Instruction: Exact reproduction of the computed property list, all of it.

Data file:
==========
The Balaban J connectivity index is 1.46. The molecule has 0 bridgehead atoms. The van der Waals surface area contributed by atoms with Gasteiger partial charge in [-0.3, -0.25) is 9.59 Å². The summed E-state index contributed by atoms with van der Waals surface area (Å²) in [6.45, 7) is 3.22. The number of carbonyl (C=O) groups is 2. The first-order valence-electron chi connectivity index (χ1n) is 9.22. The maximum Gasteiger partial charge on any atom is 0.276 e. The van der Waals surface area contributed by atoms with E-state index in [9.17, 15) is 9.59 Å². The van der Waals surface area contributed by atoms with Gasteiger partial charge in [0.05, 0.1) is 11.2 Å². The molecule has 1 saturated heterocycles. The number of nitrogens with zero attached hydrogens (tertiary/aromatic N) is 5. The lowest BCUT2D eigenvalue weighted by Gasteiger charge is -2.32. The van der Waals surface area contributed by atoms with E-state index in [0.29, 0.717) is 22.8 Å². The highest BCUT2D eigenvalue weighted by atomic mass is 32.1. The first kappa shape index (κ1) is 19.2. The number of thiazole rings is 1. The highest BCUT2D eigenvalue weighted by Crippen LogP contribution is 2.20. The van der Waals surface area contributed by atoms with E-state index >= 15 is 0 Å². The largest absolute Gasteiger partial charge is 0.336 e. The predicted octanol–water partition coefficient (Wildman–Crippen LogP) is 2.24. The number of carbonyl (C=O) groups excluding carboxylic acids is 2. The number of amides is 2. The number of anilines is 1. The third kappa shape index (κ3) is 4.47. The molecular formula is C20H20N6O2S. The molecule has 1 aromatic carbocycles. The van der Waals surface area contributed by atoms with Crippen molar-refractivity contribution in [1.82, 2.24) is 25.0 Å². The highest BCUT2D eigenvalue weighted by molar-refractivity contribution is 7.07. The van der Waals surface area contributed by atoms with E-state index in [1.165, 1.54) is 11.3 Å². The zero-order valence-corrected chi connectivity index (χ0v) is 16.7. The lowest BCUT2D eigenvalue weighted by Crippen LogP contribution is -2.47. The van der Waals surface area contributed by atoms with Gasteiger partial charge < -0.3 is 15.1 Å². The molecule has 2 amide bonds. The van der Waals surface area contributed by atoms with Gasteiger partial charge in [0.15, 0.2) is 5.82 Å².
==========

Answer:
The Balaban J connectivity index is 1.46. The molecule has 0 bridgehead atoms. The van der Waals surface area contributed by atoms with Gasteiger partial charge in [-0.3, -0.25) is 9.59 Å². The summed E-state index contributed by atoms with van der Waals surface area (Å²) in [6.45, 7) is 3.22. The number of carbonyl (C=O) groups is 2. The first-order valence-electron chi connectivity index (χ1n) is 9.22. The maximum Gasteiger partial charge on any atom is 0.276 e. The van der Waals surface area contributed by atoms with E-state index in [9.17, 15) is 9.59 Å². The van der Waals surface area contributed by atoms with Gasteiger partial charge in [0.05, 0.1) is 11.2 Å². The molecule has 1 saturated heterocycles. The number of nitrogens with zero attached hydrogens (tertiary/aromatic N) is 5. The lowest BCUT2D eigenvalue weighted by Gasteiger charge is -2.32. The van der Waals surface area contributed by atoms with E-state index in [0.29, 0.717) is 22.8 Å². The highest BCUT2D eigenvalue weighted by atomic mass is 32.1. The first kappa shape index (κ1) is 19.2. The number of thiazole rings is 1. The highest BCUT2D eigenvalue weighted by Crippen LogP contribution is 2.20. The van der Waals surface area contributed by atoms with E-state index >= 15 is 0 Å². The largest absolute Gasteiger partial charge is 0.336 e. The predicted octanol–water partition coefficient (Wildman–Crippen LogP) is 2.24. The number of carbonyl (C=O) groups excluding carboxylic acids is 2. The number of amides is 2. The number of anilines is 1. The third kappa shape index (κ3) is 4.47. The molecular formula is C20H20N6O2S. The molecule has 1 aromatic carbocycles. The van der Waals surface area contributed by atoms with Crippen molar-refractivity contribution in [1.82, 2.24) is 25.0 Å². The highest BCUT2D eigenvalue weighted by molar-refractivity contribution is 7.07. The van der Waals surface area contributed by atoms with E-state index in [1.165, 1.54) is 11.3 Å². The zero-order valence-corrected chi connectivity index (χ0v) is 16.7. The lowest BCUT2D eigenvalue weighted by Crippen LogP contribution is -2.47. The van der Waals surface area contributed by atoms with Gasteiger partial charge < -0.3 is 15.1 Å². The molecule has 2 amide bonds. The van der Waals surface area contributed by atoms with Gasteiger partial charge in [0.15, 0.2) is 5.82 Å².